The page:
Fred loves to be naked and loves to run around his house naked. He romps into his parents’ wardrobe and has fun dressing up in their clothes. His father’s clothes don’t look right, so Fred tries on his mother’s dress. Perfect. He puts on his mum’s jewellery and makeup, too. When his parents (and family dog) find him, they join in the dress-up session.
Hidden Figures by Margot Lee Shetterly
Julian is a Mermaid by Jessica Love
Travelling home with his abuela, Julian sees three spectacular ladies dressed in mermaid costumes. At home, he creates a mermaid outfit and proudly shows it off to his abuela. She takes him to the parade, joining others in their fabulous costumes.
Kamala Harris: Rooted in Justice by Nikki Grimes
Explore the story of the first woman, first Black person, and first South Asian American to become Vice President of the United States. Read how Kamala Harris’ immigrant parents instilled her with a passion for freedom and justice.
Little Kunoichi, The Ninja Girl by Sanae Ishida
Little Kunoichi comes from a ninja family. She attends a secret ninja school for girls but has difficulty training. Her friend, Chibi Samura struggles with samurai practice but he trains with determination. This attitude inspires Little Kunoichi to train for the upcoming Island Festival where they both wow the crowd.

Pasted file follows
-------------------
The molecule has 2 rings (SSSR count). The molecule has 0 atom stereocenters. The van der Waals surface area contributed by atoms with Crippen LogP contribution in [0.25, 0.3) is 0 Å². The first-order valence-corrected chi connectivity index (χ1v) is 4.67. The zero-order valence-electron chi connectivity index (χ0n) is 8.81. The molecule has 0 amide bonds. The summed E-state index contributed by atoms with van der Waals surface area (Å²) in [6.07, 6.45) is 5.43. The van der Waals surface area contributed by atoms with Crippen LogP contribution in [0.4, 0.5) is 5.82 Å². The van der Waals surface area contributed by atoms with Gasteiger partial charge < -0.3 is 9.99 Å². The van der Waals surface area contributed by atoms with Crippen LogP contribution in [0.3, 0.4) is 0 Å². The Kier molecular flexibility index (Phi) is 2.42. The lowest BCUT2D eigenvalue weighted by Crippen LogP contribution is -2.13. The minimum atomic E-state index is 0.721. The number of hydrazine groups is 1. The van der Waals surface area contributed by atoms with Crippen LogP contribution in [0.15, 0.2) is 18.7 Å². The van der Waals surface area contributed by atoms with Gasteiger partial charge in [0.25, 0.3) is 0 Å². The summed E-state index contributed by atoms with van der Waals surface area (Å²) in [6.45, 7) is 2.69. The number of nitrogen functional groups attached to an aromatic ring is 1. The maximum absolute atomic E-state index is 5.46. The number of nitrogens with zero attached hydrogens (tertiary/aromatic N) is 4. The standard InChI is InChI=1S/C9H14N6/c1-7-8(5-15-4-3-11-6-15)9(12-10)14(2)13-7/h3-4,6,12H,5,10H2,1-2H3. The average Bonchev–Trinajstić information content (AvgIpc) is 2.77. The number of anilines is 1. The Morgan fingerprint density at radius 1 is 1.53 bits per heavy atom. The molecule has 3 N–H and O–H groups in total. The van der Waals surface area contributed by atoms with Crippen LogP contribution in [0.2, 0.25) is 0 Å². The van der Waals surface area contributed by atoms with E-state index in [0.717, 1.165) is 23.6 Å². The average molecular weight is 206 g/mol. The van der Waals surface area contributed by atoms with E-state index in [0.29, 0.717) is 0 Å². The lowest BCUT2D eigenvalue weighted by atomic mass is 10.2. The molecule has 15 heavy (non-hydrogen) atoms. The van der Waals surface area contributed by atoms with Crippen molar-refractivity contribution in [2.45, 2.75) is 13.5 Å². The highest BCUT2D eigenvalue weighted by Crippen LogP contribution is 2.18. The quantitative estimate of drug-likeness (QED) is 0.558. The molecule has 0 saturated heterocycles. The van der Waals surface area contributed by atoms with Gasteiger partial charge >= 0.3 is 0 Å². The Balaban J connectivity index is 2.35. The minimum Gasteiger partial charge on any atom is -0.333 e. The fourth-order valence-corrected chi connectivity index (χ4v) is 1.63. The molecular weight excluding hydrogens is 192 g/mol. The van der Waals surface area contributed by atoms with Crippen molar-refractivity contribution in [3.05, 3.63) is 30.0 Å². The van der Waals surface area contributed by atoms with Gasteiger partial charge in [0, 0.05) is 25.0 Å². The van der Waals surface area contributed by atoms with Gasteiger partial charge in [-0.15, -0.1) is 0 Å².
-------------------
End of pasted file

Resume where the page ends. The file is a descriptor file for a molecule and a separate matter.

Little Red by Bethan Woollvin
Little Red comes across a wolf but she’s not scared. As she continues her journey to Grandma’s house the wolf rush to the house and eats Grandma. Little Red looks through the window to see the badly disguised wolf. Rather than a huntsman coming to her rescue, Little Red saves herself. Compare and contrast with the original Little Red Riding Hood.
Mary Wears What She Wants by Keith Negley
Mirette on the High Wire by Emily Arnold McCully